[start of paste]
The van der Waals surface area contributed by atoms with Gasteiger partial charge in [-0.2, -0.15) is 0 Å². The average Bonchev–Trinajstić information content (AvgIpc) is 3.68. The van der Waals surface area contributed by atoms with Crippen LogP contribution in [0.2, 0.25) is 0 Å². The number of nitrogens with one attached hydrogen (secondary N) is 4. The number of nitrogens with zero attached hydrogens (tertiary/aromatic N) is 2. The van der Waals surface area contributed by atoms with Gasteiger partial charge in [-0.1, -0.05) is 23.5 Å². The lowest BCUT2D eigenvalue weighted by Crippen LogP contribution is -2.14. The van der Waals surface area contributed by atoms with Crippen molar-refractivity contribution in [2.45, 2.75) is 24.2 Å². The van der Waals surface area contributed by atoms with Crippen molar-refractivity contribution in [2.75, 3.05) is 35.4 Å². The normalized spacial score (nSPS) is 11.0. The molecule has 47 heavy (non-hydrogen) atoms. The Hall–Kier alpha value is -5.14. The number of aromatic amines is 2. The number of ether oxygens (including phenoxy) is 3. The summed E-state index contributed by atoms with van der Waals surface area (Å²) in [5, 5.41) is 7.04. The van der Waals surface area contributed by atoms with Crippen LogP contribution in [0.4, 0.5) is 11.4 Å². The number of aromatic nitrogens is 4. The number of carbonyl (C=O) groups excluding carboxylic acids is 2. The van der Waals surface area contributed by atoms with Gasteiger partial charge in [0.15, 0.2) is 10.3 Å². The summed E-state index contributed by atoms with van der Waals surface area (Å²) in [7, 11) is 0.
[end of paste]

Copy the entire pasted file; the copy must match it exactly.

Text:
The van der Waals surface area contributed by atoms with Gasteiger partial charge in [-0.2, -0.15) is 0 Å². The average Bonchev–Trinajstić information content (AvgIpc) is 3.68. The van der Waals surface area contributed by atoms with Crippen LogP contribution in [0.2, 0.25) is 0 Å². The number of nitrogens with one attached hydrogen (secondary N) is 4. The number of nitrogens with zero attached hydrogens (tertiary/aromatic N) is 2. The van der Waals surface area contributed by atoms with Gasteiger partial charge in [-0.1, -0.05) is 23.5 Å². The lowest BCUT2D eigenvalue weighted by Crippen LogP contribution is -2.14. The van der Waals surface area contributed by atoms with Crippen molar-refractivity contribution in [2.45, 2.75) is 24.2 Å². The van der Waals surface area contributed by atoms with Crippen molar-refractivity contribution in [2.75, 3.05) is 35.4 Å². The normalized spacial score (nSPS) is 11.0. The molecule has 47 heavy (non-hydrogen) atoms. The Hall–Kier alpha value is -5.14. The number of aromatic amines is 2. The number of ether oxygens (including phenoxy) is 3. The summed E-state index contributed by atoms with van der Waals surface area (Å²) in [5, 5.41) is 7.04. The van der Waals surface area contributed by atoms with Crippen LogP contribution in [0.4, 0.5) is 11.4 Å². The number of aromatic nitrogens is 4. The number of carbonyl (C=O) groups excluding carboxylic acids is 2. The van der Waals surface area contributed by atoms with Gasteiger partial charge in [0.15, 0.2) is 10.3 Å². The summed E-state index contributed by atoms with van der Waals surface area (Å²) in [7, 11) is 0.